They center on a young boy and the people around him. Very early on, you are hit by the sledge hammer of subtlety that young Garion is not just a simple farm boy, despite his upbringing. Just who and what he is, we learn gradually over the couple of books, but by the time we reach the big reveal, you pretty much have to have been blind not to see it was coming. After that one realizes that the rest of the story has already been summed up in the back story and that, like any true prophecy if such exist, it can only go one way. That it takes another two and a half books to get there, however, does bog the action down a fair bit. However, the characters are interesting enough and there are enough twists and turns to the story that you keep expecting to be surprised.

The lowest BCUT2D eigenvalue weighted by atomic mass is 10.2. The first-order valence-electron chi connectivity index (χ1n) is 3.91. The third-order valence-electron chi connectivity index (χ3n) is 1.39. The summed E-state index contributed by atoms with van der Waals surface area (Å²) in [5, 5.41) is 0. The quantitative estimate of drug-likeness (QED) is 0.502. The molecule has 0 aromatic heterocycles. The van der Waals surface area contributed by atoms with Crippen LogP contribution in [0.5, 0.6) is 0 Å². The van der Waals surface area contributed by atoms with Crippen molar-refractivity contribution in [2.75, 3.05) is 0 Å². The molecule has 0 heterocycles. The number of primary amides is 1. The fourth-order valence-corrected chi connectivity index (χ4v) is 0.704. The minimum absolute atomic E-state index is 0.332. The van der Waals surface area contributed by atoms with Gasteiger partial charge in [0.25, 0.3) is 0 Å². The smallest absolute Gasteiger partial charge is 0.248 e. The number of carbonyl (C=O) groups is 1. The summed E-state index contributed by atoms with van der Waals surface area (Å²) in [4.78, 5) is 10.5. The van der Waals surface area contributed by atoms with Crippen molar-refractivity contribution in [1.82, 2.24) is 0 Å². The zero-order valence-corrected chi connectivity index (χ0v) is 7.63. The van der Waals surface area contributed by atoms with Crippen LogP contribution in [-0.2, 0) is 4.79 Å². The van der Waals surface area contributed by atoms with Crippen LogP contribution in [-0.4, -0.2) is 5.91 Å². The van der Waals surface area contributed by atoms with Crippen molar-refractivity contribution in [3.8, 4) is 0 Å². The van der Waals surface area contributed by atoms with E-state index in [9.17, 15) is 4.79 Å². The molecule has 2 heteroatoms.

The main weakness of the series, in my mind if Eddings utter reliance on standard fantasy memes. Belgararth is the standard irascible ancient wizard (Gandalf unfettered by a gaggle of hobbits and without a fancy script writer). Garion is the kid who knows nothing and therefore is perfect to ask all the dumb questions to inform the reader. Ce’Nedra is the Disney princess type who instantly falls in love with Garion and then spends every waking moment denying it, Silk is the stereotypical noble thief/spy/conman. Barak is this Viking warrior type, Mandorallen is the knight so noble he trips over himself at times, Hettar is the strong silent one and so forth. There really aren’t any truly original characters in any of the five books, but once again with them all mashed up together we wait for something new and original to happen.